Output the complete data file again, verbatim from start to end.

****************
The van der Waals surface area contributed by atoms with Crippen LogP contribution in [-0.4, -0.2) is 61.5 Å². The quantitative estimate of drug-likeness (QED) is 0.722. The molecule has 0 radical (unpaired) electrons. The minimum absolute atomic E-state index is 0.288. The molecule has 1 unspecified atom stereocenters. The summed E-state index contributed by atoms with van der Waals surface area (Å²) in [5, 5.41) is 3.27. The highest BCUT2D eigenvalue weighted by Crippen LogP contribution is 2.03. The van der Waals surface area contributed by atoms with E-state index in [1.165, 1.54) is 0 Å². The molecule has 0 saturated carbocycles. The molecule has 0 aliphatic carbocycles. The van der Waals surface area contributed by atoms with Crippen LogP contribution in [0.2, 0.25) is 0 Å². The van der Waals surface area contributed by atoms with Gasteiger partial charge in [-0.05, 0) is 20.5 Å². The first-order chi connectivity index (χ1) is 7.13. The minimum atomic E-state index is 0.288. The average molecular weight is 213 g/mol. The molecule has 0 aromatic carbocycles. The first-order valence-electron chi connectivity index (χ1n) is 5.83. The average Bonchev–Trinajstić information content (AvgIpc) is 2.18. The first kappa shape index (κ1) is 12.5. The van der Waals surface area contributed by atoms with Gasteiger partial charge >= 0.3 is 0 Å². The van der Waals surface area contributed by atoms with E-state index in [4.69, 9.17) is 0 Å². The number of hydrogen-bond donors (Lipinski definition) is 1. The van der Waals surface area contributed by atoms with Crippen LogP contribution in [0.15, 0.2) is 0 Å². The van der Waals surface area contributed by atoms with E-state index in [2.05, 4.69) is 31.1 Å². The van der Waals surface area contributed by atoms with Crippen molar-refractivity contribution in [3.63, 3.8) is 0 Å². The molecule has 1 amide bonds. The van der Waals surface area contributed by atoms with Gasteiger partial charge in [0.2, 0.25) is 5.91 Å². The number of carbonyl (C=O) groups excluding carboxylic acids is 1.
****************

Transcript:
The van der Waals surface area contributed by atoms with Crippen LogP contribution in [-0.4, -0.2) is 61.5 Å². The quantitative estimate of drug-likeness (QED) is 0.722. The molecule has 0 radical (unpaired) electrons. The minimum absolute atomic E-state index is 0.288. The molecule has 1 unspecified atom stereocenters. The summed E-state index contributed by atoms with van der Waals surface area (Å²) in [5, 5.41) is 3.27. The highest BCUT2D eigenvalue weighted by Crippen LogP contribution is 2.03. The van der Waals surface area contributed by atoms with E-state index in [1.165, 1.54) is 0 Å². The molecule has 0 saturated carbocycles. The molecule has 0 aliphatic carbocycles. The van der Waals surface area contributed by atoms with Crippen LogP contribution in [0.2, 0.25) is 0 Å². The van der Waals surface area contributed by atoms with Gasteiger partial charge in [-0.05, 0) is 20.5 Å². The first-order chi connectivity index (χ1) is 7.13. The minimum atomic E-state index is 0.288. The average molecular weight is 213 g/mol. The molecule has 0 aromatic carbocycles. The first-order valence-electron chi connectivity index (χ1n) is 5.83. The average Bonchev–Trinajstić information content (AvgIpc) is 2.18. The first kappa shape index (κ1) is 12.5. The van der Waals surface area contributed by atoms with Gasteiger partial charge >= 0.3 is 0 Å². The van der Waals surface area contributed by atoms with E-state index in [4.69, 9.17) is 0 Å². The number of hydrogen-bond donors (Lipinski definition) is 1. The van der Waals surface area contributed by atoms with Crippen LogP contribution in [0.15, 0.2) is 0 Å². The van der Waals surface area contributed by atoms with E-state index in [2.05, 4.69) is 31.1 Å². The van der Waals surface area contributed by atoms with Crippen molar-refractivity contribution in [3.63, 3.8) is 0 Å². The molecule has 1 amide bonds. The van der Waals surface area contributed by atoms with Gasteiger partial charge in [0.2, 0.25) is 5.91 Å². The number of carbonyl (C=O) groups excluding carboxylic acids is 1.